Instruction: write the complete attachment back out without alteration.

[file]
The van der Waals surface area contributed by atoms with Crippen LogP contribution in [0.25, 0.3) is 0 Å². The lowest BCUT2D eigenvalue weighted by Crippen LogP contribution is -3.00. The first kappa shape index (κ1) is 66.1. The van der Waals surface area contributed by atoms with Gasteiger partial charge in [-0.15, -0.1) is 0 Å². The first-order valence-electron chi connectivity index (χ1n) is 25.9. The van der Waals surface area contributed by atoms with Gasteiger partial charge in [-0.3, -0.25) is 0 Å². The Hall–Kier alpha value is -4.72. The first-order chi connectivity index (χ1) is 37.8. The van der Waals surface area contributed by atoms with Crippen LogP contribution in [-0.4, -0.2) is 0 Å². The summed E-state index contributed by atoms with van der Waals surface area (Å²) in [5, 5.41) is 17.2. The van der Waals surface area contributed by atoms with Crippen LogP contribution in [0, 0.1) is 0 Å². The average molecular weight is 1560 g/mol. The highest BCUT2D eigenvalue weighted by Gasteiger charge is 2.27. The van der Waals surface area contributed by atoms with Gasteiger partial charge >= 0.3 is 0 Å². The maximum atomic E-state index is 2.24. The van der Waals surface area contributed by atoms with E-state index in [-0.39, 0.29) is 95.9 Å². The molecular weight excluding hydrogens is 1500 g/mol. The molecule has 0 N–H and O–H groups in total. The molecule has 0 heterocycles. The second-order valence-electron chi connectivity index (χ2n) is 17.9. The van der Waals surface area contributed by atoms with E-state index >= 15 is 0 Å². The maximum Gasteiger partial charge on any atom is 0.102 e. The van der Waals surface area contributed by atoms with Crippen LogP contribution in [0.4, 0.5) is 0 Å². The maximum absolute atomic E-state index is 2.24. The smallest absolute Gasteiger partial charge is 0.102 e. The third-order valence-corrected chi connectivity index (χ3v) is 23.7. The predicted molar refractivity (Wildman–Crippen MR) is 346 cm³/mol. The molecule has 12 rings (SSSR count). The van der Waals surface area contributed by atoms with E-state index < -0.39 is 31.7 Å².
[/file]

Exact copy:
The van der Waals surface area contributed by atoms with Crippen LogP contribution in [0.25, 0.3) is 0 Å². The lowest BCUT2D eigenvalue weighted by Crippen LogP contribution is -3.00. The first kappa shape index (κ1) is 66.1. The van der Waals surface area contributed by atoms with Gasteiger partial charge in [-0.15, -0.1) is 0 Å². The first-order valence-electron chi connectivity index (χ1n) is 25.9. The van der Waals surface area contributed by atoms with Gasteiger partial charge in [-0.3, -0.25) is 0 Å². The Hall–Kier alpha value is -4.72. The first-order chi connectivity index (χ1) is 37.8. The van der Waals surface area contributed by atoms with Crippen LogP contribution in [-0.4, -0.2) is 0 Å². The summed E-state index contributed by atoms with van der Waals surface area (Å²) in [5, 5.41) is 17.2. The van der Waals surface area contributed by atoms with Crippen LogP contribution in [0, 0.1) is 0 Å². The average molecular weight is 1560 g/mol. The highest BCUT2D eigenvalue weighted by Gasteiger charge is 2.27. The van der Waals surface area contributed by atoms with Gasteiger partial charge >= 0.3 is 0 Å². The maximum atomic E-state index is 2.24. The van der Waals surface area contributed by atoms with E-state index in [-0.39, 0.29) is 95.9 Å². The molecular weight excluding hydrogens is 1500 g/mol. The molecule has 0 N–H and O–H groups in total. The molecule has 0 heterocycles. The second-order valence-electron chi connectivity index (χ2n) is 17.9. The van der Waals surface area contributed by atoms with E-state index >= 15 is 0 Å². The maximum Gasteiger partial charge on any atom is 0.102 e. The van der Waals surface area contributed by atoms with Crippen LogP contribution in [0.4, 0.5) is 0 Å². The maximum absolute atomic E-state index is 2.24. The smallest absolute Gasteiger partial charge is 0.102 e. The third-order valence-corrected chi connectivity index (χ3v) is 23.7. The predicted molar refractivity (Wildman–Crippen MR) is 346 cm³/mol. The molecule has 12 rings (SSSR count). The van der Waals surface area contributed by atoms with E-state index < -0.39 is 31.7 Å².